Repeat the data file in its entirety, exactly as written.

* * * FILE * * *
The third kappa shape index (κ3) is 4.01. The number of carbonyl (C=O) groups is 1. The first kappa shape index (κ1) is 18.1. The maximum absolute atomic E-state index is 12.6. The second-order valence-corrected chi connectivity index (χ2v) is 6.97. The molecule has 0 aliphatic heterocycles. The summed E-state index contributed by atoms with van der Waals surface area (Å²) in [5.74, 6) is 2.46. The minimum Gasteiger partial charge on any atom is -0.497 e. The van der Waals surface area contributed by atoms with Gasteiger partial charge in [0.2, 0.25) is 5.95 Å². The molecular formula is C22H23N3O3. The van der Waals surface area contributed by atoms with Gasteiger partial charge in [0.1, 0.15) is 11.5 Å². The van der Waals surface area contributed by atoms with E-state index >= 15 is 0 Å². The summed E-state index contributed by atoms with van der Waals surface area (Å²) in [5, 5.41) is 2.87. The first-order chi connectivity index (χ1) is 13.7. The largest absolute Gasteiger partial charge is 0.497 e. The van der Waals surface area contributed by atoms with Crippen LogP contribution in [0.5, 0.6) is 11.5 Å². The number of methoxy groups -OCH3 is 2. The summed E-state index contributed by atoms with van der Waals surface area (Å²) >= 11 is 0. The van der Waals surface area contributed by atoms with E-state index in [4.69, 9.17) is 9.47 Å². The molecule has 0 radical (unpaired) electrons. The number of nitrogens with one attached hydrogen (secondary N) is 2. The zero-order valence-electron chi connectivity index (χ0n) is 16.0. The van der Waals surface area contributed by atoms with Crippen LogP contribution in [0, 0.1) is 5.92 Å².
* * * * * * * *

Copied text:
The third kappa shape index (κ3) is 4.01. The number of carbonyl (C=O) groups is 1. The first kappa shape index (κ1) is 18.1. The maximum absolute atomic E-state index is 12.6. The second-order valence-corrected chi connectivity index (χ2v) is 6.97. The molecule has 0 aliphatic heterocycles. The summed E-state index contributed by atoms with van der Waals surface area (Å²) in [5.74, 6) is 2.46. The minimum Gasteiger partial charge on any atom is -0.497 e. The van der Waals surface area contributed by atoms with Gasteiger partial charge in [0.2, 0.25) is 5.95 Å². The molecular formula is C22H23N3O3. The van der Waals surface area contributed by atoms with Gasteiger partial charge in [0.1, 0.15) is 11.5 Å². The van der Waals surface area contributed by atoms with E-state index >= 15 is 0 Å². The summed E-state index contributed by atoms with van der Waals surface area (Å²) in [5, 5.41) is 2.87. The first-order chi connectivity index (χ1) is 13.7. The largest absolute Gasteiger partial charge is 0.497 e. The van der Waals surface area contributed by atoms with Crippen LogP contribution in [0.5, 0.6) is 11.5 Å². The number of methoxy groups -OCH3 is 2. The summed E-state index contributed by atoms with van der Waals surface area (Å²) >= 11 is 0. The van der Waals surface area contributed by atoms with E-state index in [4.69, 9.17) is 9.47 Å². The molecule has 0 radical (unpaired) electrons. The number of nitrogens with one attached hydrogen (secondary N) is 2. The zero-order valence-electron chi connectivity index (χ0n) is 16.0. The van der Waals surface area contributed by atoms with Crippen LogP contribution in [0, 0.1) is 5.92 Å².